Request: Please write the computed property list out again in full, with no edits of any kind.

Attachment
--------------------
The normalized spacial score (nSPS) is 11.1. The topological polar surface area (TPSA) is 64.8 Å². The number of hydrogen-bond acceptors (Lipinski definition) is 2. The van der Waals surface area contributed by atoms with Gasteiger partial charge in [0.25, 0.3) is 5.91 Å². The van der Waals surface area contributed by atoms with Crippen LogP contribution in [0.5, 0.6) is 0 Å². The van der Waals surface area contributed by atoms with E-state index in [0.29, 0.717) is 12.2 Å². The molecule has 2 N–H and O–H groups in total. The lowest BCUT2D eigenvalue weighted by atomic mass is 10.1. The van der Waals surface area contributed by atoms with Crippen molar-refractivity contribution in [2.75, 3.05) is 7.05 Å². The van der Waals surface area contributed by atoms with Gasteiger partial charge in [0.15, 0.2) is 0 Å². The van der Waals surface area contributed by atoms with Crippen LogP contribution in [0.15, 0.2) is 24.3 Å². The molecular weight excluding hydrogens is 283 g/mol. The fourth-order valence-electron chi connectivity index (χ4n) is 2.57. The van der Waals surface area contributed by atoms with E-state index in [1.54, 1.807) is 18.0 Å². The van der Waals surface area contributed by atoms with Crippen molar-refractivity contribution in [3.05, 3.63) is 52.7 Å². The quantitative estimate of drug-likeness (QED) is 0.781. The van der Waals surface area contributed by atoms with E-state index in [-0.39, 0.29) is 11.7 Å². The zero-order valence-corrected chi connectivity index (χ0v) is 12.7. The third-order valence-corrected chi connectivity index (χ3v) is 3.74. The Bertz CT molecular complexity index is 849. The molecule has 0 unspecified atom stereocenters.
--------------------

The normalized spacial score (nSPS) is 11.1. The topological polar surface area (TPSA) is 64.8 Å². The number of hydrogen-bond acceptors (Lipinski definition) is 2. The van der Waals surface area contributed by atoms with Gasteiger partial charge in [0.25, 0.3) is 5.91 Å². The van der Waals surface area contributed by atoms with Crippen LogP contribution in [0.5, 0.6) is 0 Å². The van der Waals surface area contributed by atoms with E-state index in [0.29, 0.717) is 12.2 Å². The molecule has 2 N–H and O–H groups in total. The lowest BCUT2D eigenvalue weighted by atomic mass is 10.1. The van der Waals surface area contributed by atoms with Crippen molar-refractivity contribution in [2.75, 3.05) is 7.05 Å². The van der Waals surface area contributed by atoms with Gasteiger partial charge in [0.15, 0.2) is 0 Å². The van der Waals surface area contributed by atoms with Crippen LogP contribution in [0.15, 0.2) is 24.3 Å². The molecular weight excluding hydrogens is 283 g/mol. The fourth-order valence-electron chi connectivity index (χ4n) is 2.57. The van der Waals surface area contributed by atoms with E-state index in [1.54, 1.807) is 18.0 Å². The van der Waals surface area contributed by atoms with Crippen molar-refractivity contribution in [3.05, 3.63) is 52.7 Å². The quantitative estimate of drug-likeness (QED) is 0.781. The van der Waals surface area contributed by atoms with E-state index in [-0.39, 0.29) is 11.7 Å². The zero-order valence-corrected chi connectivity index (χ0v) is 12.7. The third-order valence-corrected chi connectivity index (χ3v) is 3.74. The Bertz CT molecular complexity index is 849. The molecule has 0 unspecified atom stereocenters.